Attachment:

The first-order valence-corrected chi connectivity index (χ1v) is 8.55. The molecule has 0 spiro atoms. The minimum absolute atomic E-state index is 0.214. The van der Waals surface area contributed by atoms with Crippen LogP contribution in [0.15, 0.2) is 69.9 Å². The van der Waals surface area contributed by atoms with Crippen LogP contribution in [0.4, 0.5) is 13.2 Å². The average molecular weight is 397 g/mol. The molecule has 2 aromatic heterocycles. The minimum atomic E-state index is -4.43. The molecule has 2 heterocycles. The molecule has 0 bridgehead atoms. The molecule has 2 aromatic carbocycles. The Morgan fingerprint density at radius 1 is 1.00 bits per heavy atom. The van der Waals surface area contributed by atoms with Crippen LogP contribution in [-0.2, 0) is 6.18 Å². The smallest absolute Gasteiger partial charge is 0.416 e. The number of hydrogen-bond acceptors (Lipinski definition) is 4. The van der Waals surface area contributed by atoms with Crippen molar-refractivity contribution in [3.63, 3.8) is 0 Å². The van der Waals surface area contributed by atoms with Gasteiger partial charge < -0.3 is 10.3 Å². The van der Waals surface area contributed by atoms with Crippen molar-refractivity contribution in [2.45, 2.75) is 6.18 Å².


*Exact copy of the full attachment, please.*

The first-order valence-corrected chi connectivity index (χ1v) is 8.55. The molecule has 0 spiro atoms. The minimum absolute atomic E-state index is 0.214. The van der Waals surface area contributed by atoms with Crippen LogP contribution in [0.15, 0.2) is 69.9 Å². The van der Waals surface area contributed by atoms with Crippen LogP contribution in [0.4, 0.5) is 13.2 Å². The average molecular weight is 397 g/mol. The molecule has 2 aromatic heterocycles. The minimum atomic E-state index is -4.43. The molecule has 2 heterocycles. The molecule has 0 bridgehead atoms. The molecule has 2 aromatic carbocycles. The Morgan fingerprint density at radius 1 is 1.00 bits per heavy atom. The van der Waals surface area contributed by atoms with Crippen LogP contribution in [-0.2, 0) is 6.18 Å². The smallest absolute Gasteiger partial charge is 0.416 e. The number of hydrogen-bond acceptors (Lipinski definition) is 4. The van der Waals surface area contributed by atoms with Crippen molar-refractivity contribution in [3.63, 3.8) is 0 Å². The van der Waals surface area contributed by atoms with Gasteiger partial charge < -0.3 is 10.3 Å². The van der Waals surface area contributed by atoms with Crippen molar-refractivity contribution in [2.45, 2.75) is 6.18 Å².